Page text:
by Bruce Strand, Sports editor
Winning demolition derbies has never been an exact science. There’s a certain amount of luck involved, as three couple of first-time winners at the Sherburne County Fair cheerfully acknowledged Sunday evening.
“Oh, sure, there’s luck,” said Jeremy Denault of Monticello after he won the Compacts feature for his first victory in years of trying. Asked what was different tonight, he grinned, “I have no idea. This car has five derbies on it. The first four times, I was never in longer than a minute! I’ve broken everything on it.”
Duane Fox of Andover, another derby veteran, took the Full Size feature. Asked what put him over the top, he smiled, “Luck helps!” adding that he could’ve have lasted much longer, because “my radiator was popped.”
Nick Johnson of Monticello, who won the Trucks Division, figured he’d entered 10 to 15 demo derbies and finally was fortunate to be the last one out there snorting.
“Tonight, I just kept going, and the others got hot (heated up). My driver-side frame was pretty crooked and the front passenger side tire was flat.”
Brad Schillewaert of Big Lake, Fred Hemmerisch of Elk River and Ken Miller (residence not available at this posting) also emerged as winners in the three-hour show with 50 cars entered in six divisions.
As usual, the Demolition Derby closing the county fair was a big draw, helped by milder weather following a week in the high 90′s. Derby officials delayed the start nearly a half hour to accommodate a long line of ticket buyers. The crowd was probably close to 3,500.
Schillewaert, who won the Chain Class in a 1973 Chevrolet, said he’s been doing derbies for several years and has won a few including here and in Litchfield. “I just avoided getting hit,” he commented. “I dished out a few.”
Andy Hanson of Clearwater, longtime participant here usually among the leaders, took second in a 1973 Chevy Impala, and Mike Middendorf of Monticello placed third in 1985 AMC Eagle.
Fox won the Full Size Class feature in a 1979 Ford. He gloated a bit about his favorite make of car.
“We showed that a Ford can win. We took out a lot of Chevies tonight,” said Fox.
He said his best strategy was taking shots at opponents’ tires.
Eric Waba of East Bethel was second in a 1972 Chevrolet, and Erick Kotila of Cokato took third in a 1973 Chevrolet.
Johnson prevailed among six entrants in the Trucks feature, driving a 1989 Chevrolet. Joe Painschab of Howard Lake was second in a 1968 Dodge, Andrew Fox (Duane’s son) of Big Lake third in a 1974 F250, and Scott Svinger of Benson fourth in a 1964 Dodge.
In the Compacts feature, Denault’s 1981 AMC Eagle was the only vehicle still moving while four other cars were idled but still had their sticks up. One by one they timed out, and he had his first win.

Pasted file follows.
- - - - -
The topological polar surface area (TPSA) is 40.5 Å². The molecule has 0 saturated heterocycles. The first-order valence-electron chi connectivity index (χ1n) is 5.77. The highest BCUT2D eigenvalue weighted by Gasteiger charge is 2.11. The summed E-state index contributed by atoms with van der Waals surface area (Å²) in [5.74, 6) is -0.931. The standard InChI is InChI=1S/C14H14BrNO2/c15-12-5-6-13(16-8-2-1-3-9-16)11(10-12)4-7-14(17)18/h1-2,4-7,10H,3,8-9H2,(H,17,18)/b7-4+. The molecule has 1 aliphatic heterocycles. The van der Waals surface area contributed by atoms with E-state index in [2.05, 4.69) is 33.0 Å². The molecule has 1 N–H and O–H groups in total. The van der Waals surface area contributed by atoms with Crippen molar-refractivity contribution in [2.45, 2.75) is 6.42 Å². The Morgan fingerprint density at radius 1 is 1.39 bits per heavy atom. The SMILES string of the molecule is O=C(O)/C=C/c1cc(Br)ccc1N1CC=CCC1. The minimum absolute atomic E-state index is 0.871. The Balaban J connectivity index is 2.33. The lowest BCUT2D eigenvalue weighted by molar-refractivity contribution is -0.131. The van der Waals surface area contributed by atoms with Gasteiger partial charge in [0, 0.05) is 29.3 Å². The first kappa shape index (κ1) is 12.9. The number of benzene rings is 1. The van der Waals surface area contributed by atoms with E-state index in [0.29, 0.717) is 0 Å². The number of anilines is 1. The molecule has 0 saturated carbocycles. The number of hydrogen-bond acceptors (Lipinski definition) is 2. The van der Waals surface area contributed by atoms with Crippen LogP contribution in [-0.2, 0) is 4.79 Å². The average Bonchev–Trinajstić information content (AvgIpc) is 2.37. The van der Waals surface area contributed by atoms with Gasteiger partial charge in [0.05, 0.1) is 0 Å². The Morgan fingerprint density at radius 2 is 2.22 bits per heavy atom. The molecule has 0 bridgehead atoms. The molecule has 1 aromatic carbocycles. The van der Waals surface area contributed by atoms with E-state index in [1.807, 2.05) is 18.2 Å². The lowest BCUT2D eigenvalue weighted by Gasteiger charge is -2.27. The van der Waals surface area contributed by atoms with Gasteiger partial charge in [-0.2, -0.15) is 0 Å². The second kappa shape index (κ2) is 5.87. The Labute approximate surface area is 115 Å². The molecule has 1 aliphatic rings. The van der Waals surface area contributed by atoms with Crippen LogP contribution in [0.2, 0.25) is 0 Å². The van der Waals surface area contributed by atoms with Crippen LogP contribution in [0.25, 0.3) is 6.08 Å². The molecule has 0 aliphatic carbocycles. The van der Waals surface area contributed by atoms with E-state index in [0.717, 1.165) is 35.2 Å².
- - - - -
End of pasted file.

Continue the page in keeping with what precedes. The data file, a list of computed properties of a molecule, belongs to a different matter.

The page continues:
“I was hitting every one that moved. At the end one guy still had his stick up so I hit him until they told me to stop,” said Denault.
He’s a regular at the Benton County Fair in St. Cloud. He said his last Elk River derby was 2006 when he got second in Trucks.
Nick Valerius of Becker took second in a 1998 Oldsmobile, Michelle Moen of Clearwater third in a 1998 Chevy Lumina and Aaron
Bring of Big Lake fourth in a 1999 Chevy Lumina.
Hemmerisch was the Mighty Mini’s winner, driving a 1995 Dodge Caravan. Riley Guimont was second in a 2000 Plymouth and Chris Guimont third in a 1994 Dodge Escort, both also from Elk River. Hemmerisch took the upper hand when he got the best of a crowd-pleasing head-on collision with Riley Guimont.
The Smash and Crash was won by Miller, with Dan Leabch second and Ed Peterson third. Smash and Crash is a crowd participation event. Fans buy a raffle ticket, and six are drawn and assigned cars.
Best Paint Job honors went to Tyler Bouten of Elk River. Bouten and pit guy Ryan Hildebrande painted a Ford Taurus in Ducks Dynasty camouflage colors and donned long fake beards during the presentation. The winner was chosen by fan applause from a field of eight entrants.
Among the non-placers, one interesting contestant was Jessica Fitzsimmons of Coon Rapids, whose white and polka-dotted 1991 Pontiac was the prettiest car in the arena, and took a close second in Best Paint Job.
The other guys love to mess up a car like that so she took some vicious hits and quickly lost her back bumper in the first event of the night, a Chains division heat. Fitzsimmons was undaunted as she fought back with some good hits of her own before stalling out.
Soon after, her No. 306 car was back in action in a Compacts heat, driven by her dad. Again it took a beating. This time the front bumper came off and the pretty car was resembling a crushed tin can.
Action had to be stopped for the only time all evening when the driver showed distress; it turned out to be a jolt to his back. He appeared to be OK as crawled out the back window and stood on the roof, arms raised, as the crowd applauded.